- How the Bid-Ask Spread and Size Relate to Liquidity
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Understanding the Bid-Ask Spread
- The Bid is the price where you can sell
- The Ask is the price where you can buy
The bid will always be displayed on the left and the ask will always be displayed on the right:
This means that someone is willing to pay $1.00 for a security and someone is attempting to sell the security for $1.10.
Understanding the Quoted Size
2 x 7
For options, the size represents the number of contracts. Here a size of 2 represents 2 option contracts.
20 x 50
Here someone is willing to buy 20 contacts for $1.50 per contract and some is willing to sell 50 contracts for $1.55 per contract.
How the Bid-Ask Spread and Size Relate to Liquidity
Bid 2.10 x 2.15 Ask
Size 435 x 650 Size
In this example, if the bid-ask spread is tight (very close together) and there is a large amount of size on both sides of the market. Something that has good liquidity (is liquid) will always have a narrow bid-ask spread and a large number of contracts on both the bid and the ask.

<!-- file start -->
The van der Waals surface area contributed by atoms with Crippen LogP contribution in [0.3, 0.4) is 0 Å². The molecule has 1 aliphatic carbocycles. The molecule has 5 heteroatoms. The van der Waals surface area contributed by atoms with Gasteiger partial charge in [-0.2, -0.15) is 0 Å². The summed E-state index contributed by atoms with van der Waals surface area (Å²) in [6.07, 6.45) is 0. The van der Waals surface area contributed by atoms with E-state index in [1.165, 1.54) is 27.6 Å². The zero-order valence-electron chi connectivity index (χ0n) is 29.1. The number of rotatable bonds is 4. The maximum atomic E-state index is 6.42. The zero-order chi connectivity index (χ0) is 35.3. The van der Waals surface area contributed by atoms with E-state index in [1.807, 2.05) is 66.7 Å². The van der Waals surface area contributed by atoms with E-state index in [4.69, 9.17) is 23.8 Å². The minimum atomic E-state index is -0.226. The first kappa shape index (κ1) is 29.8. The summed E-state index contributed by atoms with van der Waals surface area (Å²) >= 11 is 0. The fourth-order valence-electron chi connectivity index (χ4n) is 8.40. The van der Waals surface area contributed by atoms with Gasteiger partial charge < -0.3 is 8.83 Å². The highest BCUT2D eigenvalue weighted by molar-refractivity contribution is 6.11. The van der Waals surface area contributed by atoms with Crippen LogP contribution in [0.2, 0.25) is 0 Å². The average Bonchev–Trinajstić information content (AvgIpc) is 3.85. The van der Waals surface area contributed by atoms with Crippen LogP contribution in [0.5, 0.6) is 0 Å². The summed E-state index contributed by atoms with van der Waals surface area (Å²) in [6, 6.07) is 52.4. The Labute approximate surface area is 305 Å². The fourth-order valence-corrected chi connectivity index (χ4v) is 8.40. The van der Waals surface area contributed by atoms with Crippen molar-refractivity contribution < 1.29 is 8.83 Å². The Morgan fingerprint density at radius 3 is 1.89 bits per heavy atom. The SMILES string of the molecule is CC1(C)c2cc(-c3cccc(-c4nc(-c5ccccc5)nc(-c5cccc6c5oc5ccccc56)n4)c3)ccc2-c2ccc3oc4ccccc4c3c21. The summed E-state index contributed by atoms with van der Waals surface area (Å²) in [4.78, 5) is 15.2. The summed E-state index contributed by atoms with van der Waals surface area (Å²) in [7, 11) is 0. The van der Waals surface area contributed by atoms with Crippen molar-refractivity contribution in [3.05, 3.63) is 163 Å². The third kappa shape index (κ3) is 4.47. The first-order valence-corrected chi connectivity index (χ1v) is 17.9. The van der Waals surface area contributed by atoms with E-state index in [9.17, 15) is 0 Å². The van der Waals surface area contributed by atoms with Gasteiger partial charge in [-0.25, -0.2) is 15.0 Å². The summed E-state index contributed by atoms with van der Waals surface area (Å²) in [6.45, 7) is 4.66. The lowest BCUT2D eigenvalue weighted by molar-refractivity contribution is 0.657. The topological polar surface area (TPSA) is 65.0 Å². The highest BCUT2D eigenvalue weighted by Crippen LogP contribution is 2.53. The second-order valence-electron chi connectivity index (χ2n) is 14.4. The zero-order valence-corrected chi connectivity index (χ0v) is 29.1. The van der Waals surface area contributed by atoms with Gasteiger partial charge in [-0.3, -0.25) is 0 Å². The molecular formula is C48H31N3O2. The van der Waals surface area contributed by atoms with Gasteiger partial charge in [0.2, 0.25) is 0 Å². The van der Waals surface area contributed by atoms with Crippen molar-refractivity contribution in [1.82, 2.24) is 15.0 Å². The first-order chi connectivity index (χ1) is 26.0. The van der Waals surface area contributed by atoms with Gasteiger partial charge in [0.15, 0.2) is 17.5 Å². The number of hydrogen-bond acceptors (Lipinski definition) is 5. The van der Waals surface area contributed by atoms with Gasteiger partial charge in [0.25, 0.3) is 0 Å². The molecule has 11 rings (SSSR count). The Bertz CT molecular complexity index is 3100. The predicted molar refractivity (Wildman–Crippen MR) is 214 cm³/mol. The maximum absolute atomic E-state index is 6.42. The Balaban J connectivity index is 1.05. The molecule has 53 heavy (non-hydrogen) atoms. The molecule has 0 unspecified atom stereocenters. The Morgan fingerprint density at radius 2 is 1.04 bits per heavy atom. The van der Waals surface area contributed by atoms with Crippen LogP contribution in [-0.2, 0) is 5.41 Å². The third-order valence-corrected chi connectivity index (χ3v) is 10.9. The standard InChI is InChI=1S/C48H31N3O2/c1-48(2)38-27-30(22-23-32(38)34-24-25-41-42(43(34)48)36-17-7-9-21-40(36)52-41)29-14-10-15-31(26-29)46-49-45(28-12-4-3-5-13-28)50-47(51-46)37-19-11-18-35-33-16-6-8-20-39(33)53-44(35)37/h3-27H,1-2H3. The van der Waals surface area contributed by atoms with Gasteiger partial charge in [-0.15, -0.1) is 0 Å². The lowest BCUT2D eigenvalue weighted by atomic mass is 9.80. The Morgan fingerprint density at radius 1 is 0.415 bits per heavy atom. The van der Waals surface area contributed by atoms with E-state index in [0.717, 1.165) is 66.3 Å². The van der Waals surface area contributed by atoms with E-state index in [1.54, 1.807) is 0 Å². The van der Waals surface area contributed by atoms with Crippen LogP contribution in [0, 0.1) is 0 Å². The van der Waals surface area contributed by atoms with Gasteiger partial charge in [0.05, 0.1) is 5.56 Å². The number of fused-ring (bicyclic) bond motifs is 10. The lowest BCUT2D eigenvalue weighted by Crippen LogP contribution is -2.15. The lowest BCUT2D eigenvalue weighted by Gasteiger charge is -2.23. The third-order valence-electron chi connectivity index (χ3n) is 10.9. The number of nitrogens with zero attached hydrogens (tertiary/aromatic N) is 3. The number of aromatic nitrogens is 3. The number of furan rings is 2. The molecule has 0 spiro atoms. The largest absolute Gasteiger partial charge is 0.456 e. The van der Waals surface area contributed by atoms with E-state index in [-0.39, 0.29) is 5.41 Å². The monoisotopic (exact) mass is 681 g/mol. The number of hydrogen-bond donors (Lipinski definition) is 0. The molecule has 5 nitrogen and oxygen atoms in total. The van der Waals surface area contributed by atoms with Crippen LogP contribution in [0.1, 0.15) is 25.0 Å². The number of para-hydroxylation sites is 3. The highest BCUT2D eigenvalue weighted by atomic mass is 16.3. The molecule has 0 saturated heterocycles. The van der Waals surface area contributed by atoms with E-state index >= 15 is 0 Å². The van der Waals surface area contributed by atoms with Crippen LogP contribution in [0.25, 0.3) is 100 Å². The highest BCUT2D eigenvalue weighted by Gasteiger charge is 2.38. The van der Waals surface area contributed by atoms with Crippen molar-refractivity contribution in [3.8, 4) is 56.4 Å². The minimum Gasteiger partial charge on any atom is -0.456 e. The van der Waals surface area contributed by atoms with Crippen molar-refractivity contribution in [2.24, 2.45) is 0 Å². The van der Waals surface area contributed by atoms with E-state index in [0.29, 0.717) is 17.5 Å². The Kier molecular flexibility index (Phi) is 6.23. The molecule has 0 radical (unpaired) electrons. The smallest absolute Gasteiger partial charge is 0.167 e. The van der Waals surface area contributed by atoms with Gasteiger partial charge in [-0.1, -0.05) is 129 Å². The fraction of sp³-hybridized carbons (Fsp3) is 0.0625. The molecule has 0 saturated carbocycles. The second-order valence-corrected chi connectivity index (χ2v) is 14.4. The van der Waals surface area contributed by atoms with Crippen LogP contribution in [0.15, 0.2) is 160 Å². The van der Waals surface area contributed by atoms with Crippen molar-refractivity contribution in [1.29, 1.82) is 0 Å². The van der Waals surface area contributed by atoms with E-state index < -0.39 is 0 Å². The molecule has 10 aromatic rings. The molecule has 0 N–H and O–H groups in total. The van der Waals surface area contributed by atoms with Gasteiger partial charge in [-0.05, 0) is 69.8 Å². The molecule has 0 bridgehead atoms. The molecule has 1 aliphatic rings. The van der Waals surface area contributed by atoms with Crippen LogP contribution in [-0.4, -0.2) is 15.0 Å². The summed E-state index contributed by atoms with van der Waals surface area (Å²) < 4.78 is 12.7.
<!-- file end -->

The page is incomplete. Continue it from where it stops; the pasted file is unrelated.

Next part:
Bid 1.50 x 2.10 Ask
Size 4 x 9 Size
In this example, the bid-ask spread is very wide and there aren't very many contracts on either side of the market. Markets that have poor liquidity are not ideal trading environments.
As a whole, you want to trade in markets with good liquidity that offers the trader the ability to get in and out of trades when you want or need to.